Welcome to the new age of executing documents remotely
As a result of COVID-19, the governments in each state and territory have introduced a number of measures to allow for certain documents to be executed remotely during the pandemic. Documents such as wills, powers of attorney, the majority of land title documents and statutory declarations are now allowed to be signed electronically and witnessed via online platforms such as Facetime, Zoom, Microsoft Teams. However, the question still remains: Is there a possibility that documents signed remotely may be contested in future?
Prior to the pandemic, the process by which individuals sign documents electronically was governed by the Electronic Transactions Act 2000 (Cth) (“ETA”) (and its counterparts in each state). Originally, the Regulations made under the ETA differ in each state and could not be used for:
- Affidavits and other documents required to be signed before being lodged in a legal proceeding; or
- Any requirement for a document to be verified, authenticated attested or witnessed.
In Victoria, the COVID-19 Omnibus (Emergency Measures) (Electronic Signing and Witnessing) Regulations 2020 (Vic) allowed for affidavits, deeds and mortgages, statutory declarations, powers of attorney, wills, codicils and other testamentary instruments to be witnessed remotely. These documents can now be witnessed using any “audio-visual” link such as Facetime, Zoom, Microsoft Teams and Facebook Messenger.
With the adoption of extreme measures currently in place to fight COVID-19, another way of executing documents is by electronic document platforms such as Docusign and HelloSign. These platforms made it easier to facilitate electronic execution of contracts and provide for security measures demonstrated by authentication of the signature using a code sent by SMS to the mobile phone of the signatory or a two-factor question. They also record IP addresses where the signing process occurred. However, these platforms do not typically allow for witnessing of documents. Although witnessing is required only for evidentiary purposes, it is important to follow the guidelines, such as the use of audio-visual links, to establish that the signatory signed the document.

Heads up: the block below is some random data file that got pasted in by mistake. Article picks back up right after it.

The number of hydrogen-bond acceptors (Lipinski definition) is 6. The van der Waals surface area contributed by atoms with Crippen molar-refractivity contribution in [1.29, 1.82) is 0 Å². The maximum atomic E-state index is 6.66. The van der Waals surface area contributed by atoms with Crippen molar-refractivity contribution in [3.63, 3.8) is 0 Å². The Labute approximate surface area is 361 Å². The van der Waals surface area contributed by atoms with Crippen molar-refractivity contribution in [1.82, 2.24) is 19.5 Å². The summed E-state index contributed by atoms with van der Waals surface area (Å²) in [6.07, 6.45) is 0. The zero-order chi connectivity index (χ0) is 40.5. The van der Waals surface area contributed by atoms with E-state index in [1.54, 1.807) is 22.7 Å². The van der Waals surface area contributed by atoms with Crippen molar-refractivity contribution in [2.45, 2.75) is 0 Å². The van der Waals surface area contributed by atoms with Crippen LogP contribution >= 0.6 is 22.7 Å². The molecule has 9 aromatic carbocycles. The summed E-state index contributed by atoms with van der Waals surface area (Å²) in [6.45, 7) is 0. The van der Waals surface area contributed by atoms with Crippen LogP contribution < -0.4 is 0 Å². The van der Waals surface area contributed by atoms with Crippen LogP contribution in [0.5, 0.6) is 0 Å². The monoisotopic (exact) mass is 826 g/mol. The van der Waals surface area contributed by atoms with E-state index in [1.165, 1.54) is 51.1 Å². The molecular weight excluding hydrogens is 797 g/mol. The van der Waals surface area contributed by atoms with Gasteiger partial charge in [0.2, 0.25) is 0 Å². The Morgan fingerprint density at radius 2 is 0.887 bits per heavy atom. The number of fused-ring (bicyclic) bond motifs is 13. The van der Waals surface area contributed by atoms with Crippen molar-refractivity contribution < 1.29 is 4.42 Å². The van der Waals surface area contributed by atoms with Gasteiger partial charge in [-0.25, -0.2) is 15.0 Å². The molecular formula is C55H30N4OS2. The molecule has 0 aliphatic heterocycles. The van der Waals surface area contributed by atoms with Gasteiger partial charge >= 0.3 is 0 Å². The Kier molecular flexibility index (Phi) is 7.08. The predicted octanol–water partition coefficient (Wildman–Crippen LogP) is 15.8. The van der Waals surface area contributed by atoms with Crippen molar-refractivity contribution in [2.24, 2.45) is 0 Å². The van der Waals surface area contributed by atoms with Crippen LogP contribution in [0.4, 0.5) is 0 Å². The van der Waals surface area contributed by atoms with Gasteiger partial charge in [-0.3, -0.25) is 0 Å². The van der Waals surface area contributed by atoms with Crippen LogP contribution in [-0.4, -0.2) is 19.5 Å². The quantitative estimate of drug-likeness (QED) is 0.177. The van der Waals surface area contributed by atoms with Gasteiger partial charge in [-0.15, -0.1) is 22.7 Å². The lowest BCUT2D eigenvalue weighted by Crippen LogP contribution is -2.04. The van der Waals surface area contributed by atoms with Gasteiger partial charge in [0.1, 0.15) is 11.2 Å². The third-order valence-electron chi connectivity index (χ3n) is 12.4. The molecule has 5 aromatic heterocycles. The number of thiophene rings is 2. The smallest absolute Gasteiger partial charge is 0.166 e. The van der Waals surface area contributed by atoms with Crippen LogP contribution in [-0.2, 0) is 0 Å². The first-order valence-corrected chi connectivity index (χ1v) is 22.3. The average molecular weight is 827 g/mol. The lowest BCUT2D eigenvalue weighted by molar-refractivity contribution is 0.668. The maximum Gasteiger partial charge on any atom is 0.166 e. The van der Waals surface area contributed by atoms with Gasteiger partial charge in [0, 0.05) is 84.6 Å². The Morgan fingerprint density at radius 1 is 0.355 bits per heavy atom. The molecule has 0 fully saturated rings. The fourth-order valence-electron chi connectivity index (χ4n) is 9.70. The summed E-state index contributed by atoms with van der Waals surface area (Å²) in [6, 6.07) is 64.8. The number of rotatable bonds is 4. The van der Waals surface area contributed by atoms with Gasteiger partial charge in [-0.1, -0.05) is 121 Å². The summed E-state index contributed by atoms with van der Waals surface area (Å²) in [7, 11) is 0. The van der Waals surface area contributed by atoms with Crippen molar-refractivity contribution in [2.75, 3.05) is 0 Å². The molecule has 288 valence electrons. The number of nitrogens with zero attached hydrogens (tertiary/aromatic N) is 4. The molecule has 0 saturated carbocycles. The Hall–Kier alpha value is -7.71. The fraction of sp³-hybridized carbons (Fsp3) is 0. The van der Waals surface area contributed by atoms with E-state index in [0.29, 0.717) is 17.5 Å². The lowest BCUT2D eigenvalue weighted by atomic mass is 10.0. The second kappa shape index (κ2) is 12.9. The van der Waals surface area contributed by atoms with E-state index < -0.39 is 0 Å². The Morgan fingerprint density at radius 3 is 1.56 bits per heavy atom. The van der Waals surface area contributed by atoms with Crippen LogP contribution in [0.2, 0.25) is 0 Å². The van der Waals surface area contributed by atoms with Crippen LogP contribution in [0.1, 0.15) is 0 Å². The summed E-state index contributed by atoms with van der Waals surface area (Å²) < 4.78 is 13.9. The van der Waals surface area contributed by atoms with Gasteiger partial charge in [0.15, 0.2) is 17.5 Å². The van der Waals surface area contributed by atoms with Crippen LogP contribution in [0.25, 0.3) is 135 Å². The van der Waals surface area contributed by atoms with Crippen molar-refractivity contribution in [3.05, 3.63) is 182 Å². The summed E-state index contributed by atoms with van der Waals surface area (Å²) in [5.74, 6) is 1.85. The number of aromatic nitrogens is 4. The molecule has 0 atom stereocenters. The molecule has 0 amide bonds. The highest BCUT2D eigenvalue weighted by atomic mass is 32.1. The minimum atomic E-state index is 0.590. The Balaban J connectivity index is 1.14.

On 5 May 2020, Companies incorporated under the Corporations Act 2001 (Cth) are now allowed to execute documents using electronic software by virtue of the Corporations (Coronavirus Economic Response) Determination (No 1) 2020 issued by the Federal Treasurer Josh Frydenberg MP. However, this change is only for 6 months. Originally, under section 127 of the Corporations Act 2001 (Cth), companies cannot validly execute a document electronically. It may still be valid at common law, but the other party would not be able to rely on the statutory assumption due to the method of execution. Now, under the Determination, execution of documents is allowed electronically if the company is represented by:
- Two (2) directors of the company; or
- A director and a company secretary of the company; or
- For sole director/secretary of a proprietary company – that director.
The determination makes it clear that the following methods of execution are now permitted under section 127:
- Split execution – where officers of the company sign different copies of the document.
- Modified split execution – where an officer of the company signs a copy and faxes or emails a PDF copy to another officer at a different location for the other officer to sign.
- Electronic Execution – where electronic signatures are applied to the electronic version of the document.
Interestingly, the explanatory memorandum of the determination states that a document can be electronically executed by either pasting a copy of a signature into a document, signing a PDF on a tablet, smartphone or laptop using a stylus or finger and by cloud-based signature platforms like Docusign.
With COVID-19 still on the move, transactions are now conducted electronically to address the limitations created by the extreme measures observed in each jurisdiction.
Individuals can execute documents provided they follow the regulations and if witnesses are required, the use of electronic platforms where the signatory’s identity is established is extremely important.
Companies can execute their documents by electronic means provided that they adhere to the regulation issued by the Federal Treasurer.
The team at Midwinters Lawyers are ready to assist you with all legal matters.